There's one problem with all that I've said so far. You see, I actually liked Friday Night Lights as a television show. I liked the Shield inspired cinametography, and I thought the acting was pretty darn good. The backup QB's deer-in-the-head-lights look was priceless as was the head coach's as he watched the his starting RB (a black kid) incite 300 corn-bred white men to do the running man. The football scenes were choreographed pretty well too. If I knew anything about or had any dealings with slimey recruiters, their portrayal is how I would imagine them, although I didn't like the Notre Dame guy saying that the golden boy was the best he'd ever seen. (Come on, has the guy ever heard of Joe Montana? Please.)

All in all espisode one felt like an edited version of the movie which might be just what writer/ director Peter Berg had intended all along. (He also wrote and directed the movie.) For me the next few episodes will tell the tale of how the series will go on. Not sticking to the script is paramount to keeping the show fresh even though most people like their sports movies/ t.v. shows to follow the tried-and-true game plan of protagonist overcoming adversity to reach great heights. Then again that sounds like the formula for every great success story ever written. A brewing fued between the bad boy and the black RB with the whore-twist is an interesting racial aspect to be explored, and maybe the scocioeconomical aspect of town's unimaginable infatuation with the team itself is worth a closer look.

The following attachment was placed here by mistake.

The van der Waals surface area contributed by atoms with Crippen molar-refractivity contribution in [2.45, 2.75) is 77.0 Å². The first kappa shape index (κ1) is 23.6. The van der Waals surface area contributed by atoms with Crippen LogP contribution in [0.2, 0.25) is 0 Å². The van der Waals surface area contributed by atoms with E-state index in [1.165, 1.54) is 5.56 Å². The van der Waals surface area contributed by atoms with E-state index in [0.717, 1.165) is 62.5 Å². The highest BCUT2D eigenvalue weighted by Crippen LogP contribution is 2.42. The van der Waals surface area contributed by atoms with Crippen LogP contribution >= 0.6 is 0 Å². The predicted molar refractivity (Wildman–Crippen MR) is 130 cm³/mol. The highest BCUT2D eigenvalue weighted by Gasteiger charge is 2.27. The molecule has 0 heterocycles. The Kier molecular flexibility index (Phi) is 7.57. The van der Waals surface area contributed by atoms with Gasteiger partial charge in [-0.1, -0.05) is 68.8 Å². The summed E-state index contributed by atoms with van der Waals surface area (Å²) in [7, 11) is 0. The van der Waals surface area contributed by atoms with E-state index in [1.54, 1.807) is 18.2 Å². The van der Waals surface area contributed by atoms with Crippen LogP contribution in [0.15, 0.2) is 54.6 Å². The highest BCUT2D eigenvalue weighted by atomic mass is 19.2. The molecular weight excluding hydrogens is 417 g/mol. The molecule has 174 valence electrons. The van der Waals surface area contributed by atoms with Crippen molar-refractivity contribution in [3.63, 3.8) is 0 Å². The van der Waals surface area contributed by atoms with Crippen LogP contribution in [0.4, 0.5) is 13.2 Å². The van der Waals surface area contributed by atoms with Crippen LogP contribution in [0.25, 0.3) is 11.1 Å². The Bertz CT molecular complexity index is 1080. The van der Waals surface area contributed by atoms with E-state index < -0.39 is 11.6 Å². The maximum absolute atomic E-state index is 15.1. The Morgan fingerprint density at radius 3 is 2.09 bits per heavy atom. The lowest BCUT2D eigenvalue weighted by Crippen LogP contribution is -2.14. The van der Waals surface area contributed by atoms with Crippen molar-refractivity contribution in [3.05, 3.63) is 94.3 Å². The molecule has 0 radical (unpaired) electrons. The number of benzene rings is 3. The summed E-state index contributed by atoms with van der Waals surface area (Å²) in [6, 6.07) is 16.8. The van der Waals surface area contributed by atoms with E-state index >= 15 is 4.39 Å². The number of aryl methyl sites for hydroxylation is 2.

Formulaic, sure. Melodramatic, you bet. Worth a second look, definitely. And if the producers can build upon opening buzz, they just might have a repeat viewer in me even if it looks nothing like the high school football I grew up with.

3 Comments:

Blogger Jeeves said...

I really hope they don't make it a sappy ending with them winning the state title. I also hope they show a lot of the racial tensions of Texas.

The two things I took away from the book (which we had to read Jr. Year) was the ending and just the amazing amounts of prejudice and separation between different races. What I loved about the ending was that the Permian Panthers actually lost in the state semi-finals (the movie changed it to the finals) and they were well on their way to winning the game, but Jessie Armstead (yes, the pro bowler) made an amazing diving pass break up.

3:26 PM, October 05, 2006  
Blogger Reel Fanatic said...

As I was watching the premiere, I couldn't imagine what all the positive hype was about until the last 15 minutes ... Predictable, sure, but it was very well-staged and kept me wrapt .. I've managed to see the second episode at work, and while not as high-octane, it's also well worth worthing

5:13 PM, October 05, 2006  
Blogger jamesmnordbergjr said...

I've gotta change one thought: The end was predictable after it happened. Somewhere in the back of my mind I had a doubt about the outcome, but credit that to the "well-staged" production.

Thanks for the heads up about the second episode, reel fanatic. If it's good, I'm thinking of doing a FNL episode recap here at F&F.

5:22 PM, October 05, 2006